Several studies have been conducted to compare methodologies and establish which method is more sensitive. As a method for tracking changes in peroxide generation, ORAC (Oxygen Radical Absorbance Capacity), FRAP, and β-carotene linoleic acid bleaching can be used [84][85]. The antioxidant effectiveness of ulvan has been compared with that of other substances such as BHA (Butylated hydroxyanisole), BHT (Butylated hydroxytoluene), and tocopherol. Although peroxide inhibition with ulvan (54.9%) was lower than that with BHA (73.20%) and BHT (69.40%), the differences were not statistically significant [77]. Ulvan exhibits antioxidative potential, as shown by a comparison of the numerous methodologies described above, according to an antioxidant testing study. To assess the antioxidant capabilities of ulvan, animal products, such as erythrocytes, and 2,2-azobis(2-amidinopropane) dihydrochloride (AAPH) tests have also been used [86][87]. Ulvan inhibits lipid peroxidation and lowers ROS formation by AAPH, as measured by thiobarbituric acid reactive substances (TBARS) in erythrocytes [86]. Sulfate and low-molecular-weight polysaccharides are used for antioxidant action [88][89][90]. The latter inhibits choline stresses and may be neuroprotective [38]. Malondialdehyde levels are reduced, whereas glutathione peroxidase (GSH), catalase (CAT), superoxide dismutase (SOD), telomerase, and other antioxidants are increased by oligosaccharide components [91][92]. Ulvan’s IC50 for radical activity is 623.58 µg/mL, whereas its IC50 for scavenging superoxide anions is 785.48 µg/mL. Pigments (chlorophyll and carotenoids), essential oils, and low-molecular-weight polysaccharides are the antioxidants found in U. lactuca [82].
The antioxidant properties of ulvan are also affected by the extraction process. Methanol extracts cause greater inhibition than water extracts, with a higher percent inhibition [93]. Furthermore, compared to acid extraction, enzymatic extraction results in a larger percentage of inhibition [94]. In addition to in vitro antioxidant studies, animals can be exposed to radicals such as thiacloprid and then treated with an extract [39][95]. Ulvan decreased oxidative stress in hypercholesterolemic mice by boosting the activity of antioxidant enzymes (110% for CAT, 77% for GPx, and 23% for SOD) and the levels of nonenzymatic antioxidants (GSH-stressed mice were treated with ulvan, which prevented abnormal lipid metabolism, controlled hepatic antioxidant defence mechanisms, and decreased lipid peroxidation) [96][97].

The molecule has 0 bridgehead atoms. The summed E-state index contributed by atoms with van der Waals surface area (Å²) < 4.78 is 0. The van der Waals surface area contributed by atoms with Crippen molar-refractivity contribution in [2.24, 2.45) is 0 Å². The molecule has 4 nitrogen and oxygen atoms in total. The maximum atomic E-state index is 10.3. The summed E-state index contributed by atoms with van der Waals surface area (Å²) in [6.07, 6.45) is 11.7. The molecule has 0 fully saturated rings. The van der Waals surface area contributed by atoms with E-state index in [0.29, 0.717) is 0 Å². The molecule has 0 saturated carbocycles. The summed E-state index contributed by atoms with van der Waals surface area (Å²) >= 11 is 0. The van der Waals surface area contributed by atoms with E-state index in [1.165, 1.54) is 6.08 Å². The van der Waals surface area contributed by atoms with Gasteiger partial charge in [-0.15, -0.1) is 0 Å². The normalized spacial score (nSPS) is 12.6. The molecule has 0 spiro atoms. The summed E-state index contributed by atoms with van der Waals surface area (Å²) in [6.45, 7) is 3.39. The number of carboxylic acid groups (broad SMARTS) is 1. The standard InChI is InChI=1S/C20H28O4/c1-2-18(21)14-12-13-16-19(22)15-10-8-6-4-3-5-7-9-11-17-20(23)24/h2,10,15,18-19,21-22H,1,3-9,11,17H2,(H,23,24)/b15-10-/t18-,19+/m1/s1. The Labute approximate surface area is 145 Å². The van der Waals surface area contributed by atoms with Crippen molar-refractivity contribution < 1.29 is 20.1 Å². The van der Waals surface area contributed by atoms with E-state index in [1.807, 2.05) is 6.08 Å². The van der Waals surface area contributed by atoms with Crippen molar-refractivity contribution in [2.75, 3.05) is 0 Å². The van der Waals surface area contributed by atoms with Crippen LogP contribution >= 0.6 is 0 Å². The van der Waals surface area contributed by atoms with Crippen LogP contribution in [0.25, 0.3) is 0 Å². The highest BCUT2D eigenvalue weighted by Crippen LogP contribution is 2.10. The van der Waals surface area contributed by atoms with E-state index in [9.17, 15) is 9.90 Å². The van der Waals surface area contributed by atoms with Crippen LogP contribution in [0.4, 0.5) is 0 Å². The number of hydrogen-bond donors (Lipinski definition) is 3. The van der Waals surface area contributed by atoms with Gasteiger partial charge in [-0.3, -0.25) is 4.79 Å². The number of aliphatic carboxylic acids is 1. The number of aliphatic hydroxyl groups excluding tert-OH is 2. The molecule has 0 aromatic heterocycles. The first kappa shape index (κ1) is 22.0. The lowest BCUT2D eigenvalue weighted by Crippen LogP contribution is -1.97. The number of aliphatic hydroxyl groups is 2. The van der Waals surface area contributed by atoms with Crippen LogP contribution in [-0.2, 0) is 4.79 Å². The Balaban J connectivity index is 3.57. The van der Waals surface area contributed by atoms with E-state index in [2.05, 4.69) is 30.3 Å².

4. Immunomodulating Activity of Ulvan

Humans use the immune system as a defence against invading agents. The modulation of the immune system is critical for disease management in humans. The importance of the immune system stems from the need to eliminate and control pathogenic and nonpathogenic microbes that can disrupt the body’s ability to maintain homeostasis [98]. For example, seaweed can be used to boost the immune system. Ulva sp. has immunomodulatory properties, and ulvan is its active constituent. Over the last five years, various Ulva species, most notably Ulva intestinalis, have been studied for their potential as immunomodulators. U. intestinalis, for instance, possesses both biochemical and immunomodulatory properties including in J774A macrophage cells where it increases the production of nitric oxide (NO) and of proinflammatory cytokines such as tumour necrosis factor (TNF-α) and interleukin-1β (IL-1β) [99]. Other studies support the in vitro findings that ulvan from U. ohnoi has immunomodulatory properties. To quantify ulvan’s in vitro immunomodulatory effect, the ability of the ulvan fraction to moderate inflammation produced by LPS-stimulated murine macrophages RAW264.7 was measured at the molecular level. All ulvan fractions showed no toxicity to RAW 264.7 cells at doses less than 100 g/mL for more than 48 h. The higher molecular weight ulvan fractions of interleukin-10 and prostaglandin E2 have anti-inflammatory properties at 100 g/mL [77]. Water-soluble sulfated polysaccharides were extracted from U. intestinalis and fractionated using a DEAE Sepharose rapid flow column to determine their molecular characteristics and macrophage cell-stimulating activity [100]. U. ohnoi’s immunomodulatory effects on Senegalese soles have also been studied in the fields of nutraceuticals and aquaculture (Solea senegalensis).) [101]. Furthermore, ulvan extracted from U. ohnoi to obtain fractions of various molecular weights (7, 9, 13, 21, and 209 kDa) demonstrated immunomodulatory activity [77]. Ulvan extracted from U. ohnoi displayed multiple immune system signalling pathways that were activated in different tissues as a result of intraperiotnean injection of ulvan into Senegalese sole juveniles, according to gene expression profiles [101]. Furthermore, ulvan modulates immune system pathways after challenge, and Phdp is a potential candidate nutraceutical and/or vaccine adjuvant for aquaculture [101]. In S. senegalensis macrophages, ulvan has a stimulatory effect that is enhanced when delivered via nanoparticles. Ulvan nanoparticles have the potential to act as macrophage activators and an immune stimulant in marine fish feed [102]. Dietary ulvan supplementation from U. clathrata increases the immune response in Nile tilapia [103]. The ulvan diet provides numerous health benefits against F. columnare by increasing antioxidant capacity, improving growth rate, innate–adaptive defence mechanisms, and modulating immune-antioxidant-related gene expression. Ulvan influences the innate–adaptive defence mechanism and expression of antioxidant genes in fish [104]. Supplementation with green macroalgae (Ulva intestinalis) increases the expression of immune-related genes such as lysozyme (Lyz) and interleukin 1 beta (IL-1β). Gutweed treatment significantly increased the expression of antioxidant-related genes (SOD and CAT) and growth hormone (GH) and insulin-like growth factor-I (IGF-1). Furthermore, dietary U. intestinalis improved immunity, and the same effects were observed on antioxidant and growth-related gene expression in zebrafish [105]. The Molecular weight of ulvan influences the inflammatory response of murine macrophages in vitro [106].